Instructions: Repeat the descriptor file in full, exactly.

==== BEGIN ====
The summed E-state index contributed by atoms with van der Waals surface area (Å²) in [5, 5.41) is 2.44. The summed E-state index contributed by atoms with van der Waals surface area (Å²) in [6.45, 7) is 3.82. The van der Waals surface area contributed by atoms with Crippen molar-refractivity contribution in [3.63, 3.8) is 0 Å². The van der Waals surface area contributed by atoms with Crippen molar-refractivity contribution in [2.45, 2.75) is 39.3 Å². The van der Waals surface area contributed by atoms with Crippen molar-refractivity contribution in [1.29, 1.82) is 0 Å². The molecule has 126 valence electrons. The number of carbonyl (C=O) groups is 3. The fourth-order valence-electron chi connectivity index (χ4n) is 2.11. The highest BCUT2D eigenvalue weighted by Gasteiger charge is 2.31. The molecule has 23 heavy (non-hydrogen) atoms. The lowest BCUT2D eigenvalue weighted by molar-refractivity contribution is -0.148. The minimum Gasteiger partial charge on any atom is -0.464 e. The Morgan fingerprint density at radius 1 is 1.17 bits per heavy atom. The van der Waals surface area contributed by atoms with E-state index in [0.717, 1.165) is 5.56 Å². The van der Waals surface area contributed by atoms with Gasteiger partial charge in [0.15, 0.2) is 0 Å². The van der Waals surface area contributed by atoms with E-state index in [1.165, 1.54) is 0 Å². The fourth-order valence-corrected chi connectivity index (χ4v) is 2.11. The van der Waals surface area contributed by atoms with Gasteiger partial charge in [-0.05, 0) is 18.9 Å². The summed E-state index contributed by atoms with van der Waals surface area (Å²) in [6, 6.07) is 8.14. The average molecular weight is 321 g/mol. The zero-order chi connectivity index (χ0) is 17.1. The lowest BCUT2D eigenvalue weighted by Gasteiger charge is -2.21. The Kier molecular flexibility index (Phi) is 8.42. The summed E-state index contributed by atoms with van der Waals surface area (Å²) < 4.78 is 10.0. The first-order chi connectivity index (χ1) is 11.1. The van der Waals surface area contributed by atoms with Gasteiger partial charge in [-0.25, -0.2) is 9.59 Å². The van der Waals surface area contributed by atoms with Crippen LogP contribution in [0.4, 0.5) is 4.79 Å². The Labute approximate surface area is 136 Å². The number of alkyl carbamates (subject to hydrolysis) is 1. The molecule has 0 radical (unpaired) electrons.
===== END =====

The summed E-state index contributed by atoms with van der Waals surface area (Å²) in [5, 5.41) is 2.44. The summed E-state index contributed by atoms with van der Waals surface area (Å²) in [6.45, 7) is 3.82. The van der Waals surface area contributed by atoms with Crippen molar-refractivity contribution in [3.63, 3.8) is 0 Å². The van der Waals surface area contributed by atoms with Crippen molar-refractivity contribution in [2.45, 2.75) is 39.3 Å². The van der Waals surface area contributed by atoms with Crippen molar-refractivity contribution in [1.29, 1.82) is 0 Å². The molecule has 126 valence electrons. The number of carbonyl (C=O) groups is 3. The fourth-order valence-electron chi connectivity index (χ4n) is 2.11. The highest BCUT2D eigenvalue weighted by Gasteiger charge is 2.31. The molecule has 23 heavy (non-hydrogen) atoms. The lowest BCUT2D eigenvalue weighted by molar-refractivity contribution is -0.148. The minimum Gasteiger partial charge on any atom is -0.464 e. The Morgan fingerprint density at radius 1 is 1.17 bits per heavy atom. The van der Waals surface area contributed by atoms with E-state index in [0.717, 1.165) is 5.56 Å². The van der Waals surface area contributed by atoms with Gasteiger partial charge in [0.15, 0.2) is 0 Å². The van der Waals surface area contributed by atoms with E-state index in [1.165, 1.54) is 0 Å². The fourth-order valence-corrected chi connectivity index (χ4v) is 2.11. The van der Waals surface area contributed by atoms with Gasteiger partial charge in [-0.05, 0) is 18.9 Å². The summed E-state index contributed by atoms with van der Waals surface area (Å²) in [6, 6.07) is 8.14. The average molecular weight is 321 g/mol. The zero-order chi connectivity index (χ0) is 17.1. The lowest BCUT2D eigenvalue weighted by Gasteiger charge is -2.21. The Kier molecular flexibility index (Phi) is 8.42. The summed E-state index contributed by atoms with van der Waals surface area (Å²) < 4.78 is 10.0. The first-order chi connectivity index (χ1) is 11.1. The van der Waals surface area contributed by atoms with Gasteiger partial charge in [-0.25, -0.2) is 9.59 Å². The van der Waals surface area contributed by atoms with Crippen LogP contribution in [0.4, 0.5) is 4.79 Å². The Labute approximate surface area is 136 Å². The number of alkyl carbamates (subject to hydrolysis) is 1. The molecule has 0 radical (unpaired) electrons.